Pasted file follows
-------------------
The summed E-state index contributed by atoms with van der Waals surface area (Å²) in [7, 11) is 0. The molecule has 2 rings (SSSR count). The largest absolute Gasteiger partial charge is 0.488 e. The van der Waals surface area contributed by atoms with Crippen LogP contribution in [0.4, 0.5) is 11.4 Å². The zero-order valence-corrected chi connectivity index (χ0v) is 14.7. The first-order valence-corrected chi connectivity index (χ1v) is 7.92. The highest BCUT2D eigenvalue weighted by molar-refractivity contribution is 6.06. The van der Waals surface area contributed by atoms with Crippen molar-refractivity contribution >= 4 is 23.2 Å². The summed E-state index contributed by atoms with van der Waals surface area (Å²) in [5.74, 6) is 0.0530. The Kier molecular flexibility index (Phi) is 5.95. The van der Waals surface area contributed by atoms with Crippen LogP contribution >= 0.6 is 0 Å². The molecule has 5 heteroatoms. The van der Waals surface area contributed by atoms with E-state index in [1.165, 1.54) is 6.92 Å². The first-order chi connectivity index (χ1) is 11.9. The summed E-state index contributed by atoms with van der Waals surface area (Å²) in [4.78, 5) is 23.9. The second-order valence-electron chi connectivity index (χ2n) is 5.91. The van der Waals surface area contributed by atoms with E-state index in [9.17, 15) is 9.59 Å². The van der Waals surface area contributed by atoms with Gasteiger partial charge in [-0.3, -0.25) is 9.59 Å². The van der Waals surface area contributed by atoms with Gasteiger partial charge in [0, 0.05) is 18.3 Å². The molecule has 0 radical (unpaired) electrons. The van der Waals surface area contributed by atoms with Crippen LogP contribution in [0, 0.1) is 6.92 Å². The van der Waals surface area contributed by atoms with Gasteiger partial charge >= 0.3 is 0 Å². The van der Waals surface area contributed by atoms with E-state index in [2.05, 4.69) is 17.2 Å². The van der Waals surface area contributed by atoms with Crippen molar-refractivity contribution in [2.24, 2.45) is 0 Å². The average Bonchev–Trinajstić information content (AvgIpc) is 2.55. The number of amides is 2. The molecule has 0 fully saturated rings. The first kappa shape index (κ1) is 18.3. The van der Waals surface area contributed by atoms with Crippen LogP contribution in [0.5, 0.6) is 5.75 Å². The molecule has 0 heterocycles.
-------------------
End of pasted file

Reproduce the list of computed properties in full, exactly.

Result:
The summed E-state index contributed by atoms with van der Waals surface area (Å²) in [7, 11) is 0. The molecule has 2 rings (SSSR count). The largest absolute Gasteiger partial charge is 0.488 e. The van der Waals surface area contributed by atoms with Crippen LogP contribution in [0.4, 0.5) is 11.4 Å². The zero-order valence-corrected chi connectivity index (χ0v) is 14.7. The first-order valence-corrected chi connectivity index (χ1v) is 7.92. The highest BCUT2D eigenvalue weighted by molar-refractivity contribution is 6.06. The van der Waals surface area contributed by atoms with Crippen molar-refractivity contribution >= 4 is 23.2 Å². The summed E-state index contributed by atoms with van der Waals surface area (Å²) in [5.74, 6) is 0.0530. The Kier molecular flexibility index (Phi) is 5.95. The van der Waals surface area contributed by atoms with Crippen LogP contribution >= 0.6 is 0 Å². The molecule has 5 heteroatoms. The van der Waals surface area contributed by atoms with E-state index in [1.165, 1.54) is 6.92 Å². The first-order chi connectivity index (χ1) is 11.9. The summed E-state index contributed by atoms with van der Waals surface area (Å²) in [4.78, 5) is 23.9. The second-order valence-electron chi connectivity index (χ2n) is 5.91. The van der Waals surface area contributed by atoms with E-state index in [9.17, 15) is 9.59 Å². The van der Waals surface area contributed by atoms with Gasteiger partial charge in [-0.3, -0.25) is 9.59 Å². The van der Waals surface area contributed by atoms with Gasteiger partial charge in [0, 0.05) is 18.3 Å². The molecule has 0 radical (unpaired) electrons. The van der Waals surface area contributed by atoms with Crippen LogP contribution in [0, 0.1) is 6.92 Å². The van der Waals surface area contributed by atoms with Gasteiger partial charge >= 0.3 is 0 Å². The van der Waals surface area contributed by atoms with E-state index in [2.05, 4.69) is 17.2 Å². The van der Waals surface area contributed by atoms with Crippen molar-refractivity contribution in [2.24, 2.45) is 0 Å². The average Bonchev–Trinajstić information content (AvgIpc) is 2.55. The number of amides is 2. The molecule has 0 fully saturated rings. The first kappa shape index (κ1) is 18.3. The van der Waals surface area contributed by atoms with Crippen LogP contribution in [0.5, 0.6) is 5.75 Å². The molecule has 0 heterocycles.